And most definitely of all, it’s absolutely not up to the jury, whose job is to be the finder of fact, to work through any ambiguity of evidence—not to work through the ambiguity of law.
The person in charge of the law in a trial is the judge—in this case, Judge Timothy Walmsley. It is his duty to decide how the law is to be applied to the facts as the jury determines those facts to be proven or not proven.
And this Judge Walmsley abjectly failed to do. And in a trial with three defendants looking at life in prison, that’s a contemptible professional failure.
Remember—the key issue is whether the two sentences in the citizen’s arrest statute are intended to be melded together so that both apply to all arrests, or whether the conditions of the first sentence refer to misdemeanor arrests and the conditions of the second sentence refer to felony arrests.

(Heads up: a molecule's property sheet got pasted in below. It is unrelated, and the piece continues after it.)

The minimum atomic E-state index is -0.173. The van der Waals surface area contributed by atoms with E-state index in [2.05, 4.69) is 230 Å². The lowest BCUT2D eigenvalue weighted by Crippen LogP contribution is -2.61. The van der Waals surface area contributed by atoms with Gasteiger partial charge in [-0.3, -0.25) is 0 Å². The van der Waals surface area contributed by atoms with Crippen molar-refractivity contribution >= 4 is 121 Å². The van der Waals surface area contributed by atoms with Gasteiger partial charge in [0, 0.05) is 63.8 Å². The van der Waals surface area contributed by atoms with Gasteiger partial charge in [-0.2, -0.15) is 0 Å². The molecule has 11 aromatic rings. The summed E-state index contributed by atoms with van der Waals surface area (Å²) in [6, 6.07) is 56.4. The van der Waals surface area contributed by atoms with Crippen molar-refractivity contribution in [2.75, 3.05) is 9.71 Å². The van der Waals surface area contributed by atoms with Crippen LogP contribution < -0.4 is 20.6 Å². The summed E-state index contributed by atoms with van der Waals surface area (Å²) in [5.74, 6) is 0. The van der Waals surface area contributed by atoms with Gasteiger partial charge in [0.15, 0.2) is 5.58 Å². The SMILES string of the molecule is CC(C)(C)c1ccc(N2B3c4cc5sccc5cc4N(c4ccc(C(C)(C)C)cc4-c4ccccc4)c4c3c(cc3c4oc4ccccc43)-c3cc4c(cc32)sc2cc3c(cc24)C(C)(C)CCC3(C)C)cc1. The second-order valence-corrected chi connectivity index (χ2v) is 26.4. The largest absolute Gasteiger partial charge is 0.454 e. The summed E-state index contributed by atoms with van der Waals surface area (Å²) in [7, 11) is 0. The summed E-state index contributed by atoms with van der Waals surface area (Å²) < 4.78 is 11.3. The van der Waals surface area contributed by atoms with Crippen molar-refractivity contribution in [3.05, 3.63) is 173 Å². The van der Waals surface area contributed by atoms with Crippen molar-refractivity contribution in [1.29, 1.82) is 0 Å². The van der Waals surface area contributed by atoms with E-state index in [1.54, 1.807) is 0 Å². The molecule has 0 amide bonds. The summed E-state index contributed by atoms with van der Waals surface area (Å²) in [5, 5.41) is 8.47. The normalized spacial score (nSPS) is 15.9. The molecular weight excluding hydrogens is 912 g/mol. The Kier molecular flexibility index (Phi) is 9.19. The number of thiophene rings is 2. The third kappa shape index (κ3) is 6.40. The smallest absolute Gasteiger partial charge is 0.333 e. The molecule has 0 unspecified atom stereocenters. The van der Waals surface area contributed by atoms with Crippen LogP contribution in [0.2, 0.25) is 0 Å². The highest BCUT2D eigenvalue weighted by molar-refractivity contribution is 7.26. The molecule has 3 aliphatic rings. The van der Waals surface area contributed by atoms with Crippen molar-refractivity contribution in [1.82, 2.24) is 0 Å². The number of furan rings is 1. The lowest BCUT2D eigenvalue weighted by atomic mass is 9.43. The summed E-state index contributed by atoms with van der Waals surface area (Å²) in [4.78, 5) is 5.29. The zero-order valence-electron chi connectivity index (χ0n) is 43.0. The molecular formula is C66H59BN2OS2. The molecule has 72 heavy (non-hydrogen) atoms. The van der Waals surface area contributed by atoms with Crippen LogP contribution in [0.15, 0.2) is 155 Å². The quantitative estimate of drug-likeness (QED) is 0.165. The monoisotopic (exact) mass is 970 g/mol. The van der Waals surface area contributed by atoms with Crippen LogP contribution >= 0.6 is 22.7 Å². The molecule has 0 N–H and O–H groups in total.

That’s the fundamental issue that Judge Walmsley needed to resolve.
And he did not.
Here’s the video and a transcript of the relevant portion of his instruction to the jury on citizen’s arrest, with the critical paragraph italicized:
The private person may arrest an offender if the offense is committed in his presence or within his immediate knowledge. If the offense is a felony, and the offender is escaping or attempting to escape, a private person may arrest him upon reasonable and probable grounds of suspicion.
At no point does the Judge tell the jury whether they are to treat the two statutory sentences as both applying in all arrests, or whether the separate felony conditions are to be independently applied in the case of an arrest predicated on a felony offense.
So with all the legal experts in that courtroom—three attorneys for the State, and apparently 6 attorneys for the defense, plus Judge Walmsley—we are going to leave the fate of these three defendants to however the jury decides to interpret an ambiguous statute that appears to befuddle even the experts.